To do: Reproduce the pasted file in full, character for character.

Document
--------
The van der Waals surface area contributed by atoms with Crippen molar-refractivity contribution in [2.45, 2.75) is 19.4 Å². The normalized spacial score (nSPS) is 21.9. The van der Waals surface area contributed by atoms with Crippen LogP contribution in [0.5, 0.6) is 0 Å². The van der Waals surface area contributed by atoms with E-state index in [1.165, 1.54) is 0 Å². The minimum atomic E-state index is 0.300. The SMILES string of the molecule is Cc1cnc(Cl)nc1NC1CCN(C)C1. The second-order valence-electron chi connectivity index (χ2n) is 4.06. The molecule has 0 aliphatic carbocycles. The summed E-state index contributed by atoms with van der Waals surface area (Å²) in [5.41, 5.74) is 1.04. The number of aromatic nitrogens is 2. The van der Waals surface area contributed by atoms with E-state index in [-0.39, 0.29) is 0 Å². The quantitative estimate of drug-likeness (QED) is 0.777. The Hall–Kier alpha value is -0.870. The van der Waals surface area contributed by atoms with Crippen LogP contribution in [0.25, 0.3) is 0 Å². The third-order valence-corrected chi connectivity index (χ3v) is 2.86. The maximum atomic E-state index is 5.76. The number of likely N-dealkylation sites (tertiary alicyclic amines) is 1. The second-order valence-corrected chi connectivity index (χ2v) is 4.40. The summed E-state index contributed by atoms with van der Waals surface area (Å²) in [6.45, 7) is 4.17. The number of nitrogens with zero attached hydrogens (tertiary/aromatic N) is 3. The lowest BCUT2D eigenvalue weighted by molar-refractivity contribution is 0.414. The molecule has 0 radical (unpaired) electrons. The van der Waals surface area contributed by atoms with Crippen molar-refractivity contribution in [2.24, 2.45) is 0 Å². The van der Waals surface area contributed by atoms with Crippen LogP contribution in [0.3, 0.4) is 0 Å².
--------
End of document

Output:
The van der Waals surface area contributed by atoms with Crippen molar-refractivity contribution in [2.45, 2.75) is 19.4 Å². The normalized spacial score (nSPS) is 21.9. The van der Waals surface area contributed by atoms with Crippen LogP contribution in [0.5, 0.6) is 0 Å². The van der Waals surface area contributed by atoms with E-state index in [1.165, 1.54) is 0 Å². The minimum atomic E-state index is 0.300. The SMILES string of the molecule is Cc1cnc(Cl)nc1NC1CCN(C)C1. The second-order valence-electron chi connectivity index (χ2n) is 4.06. The molecule has 0 aliphatic carbocycles. The summed E-state index contributed by atoms with van der Waals surface area (Å²) in [5.41, 5.74) is 1.04. The number of aromatic nitrogens is 2. The van der Waals surface area contributed by atoms with E-state index in [-0.39, 0.29) is 0 Å². The quantitative estimate of drug-likeness (QED) is 0.777. The Hall–Kier alpha value is -0.870. The van der Waals surface area contributed by atoms with Crippen LogP contribution in [0.25, 0.3) is 0 Å². The third-order valence-corrected chi connectivity index (χ3v) is 2.86. The maximum atomic E-state index is 5.76. The number of likely N-dealkylation sites (tertiary alicyclic amines) is 1. The second-order valence-corrected chi connectivity index (χ2v) is 4.40. The summed E-state index contributed by atoms with van der Waals surface area (Å²) in [6.45, 7) is 4.17. The number of nitrogens with zero attached hydrogens (tertiary/aromatic N) is 3. The lowest BCUT2D eigenvalue weighted by molar-refractivity contribution is 0.414. The molecule has 0 radical (unpaired) electrons. The van der Waals surface area contributed by atoms with Crippen molar-refractivity contribution in [2.24, 2.45) is 0 Å². The van der Waals surface area contributed by atoms with Crippen LogP contribution in [0.3, 0.4) is 0 Å².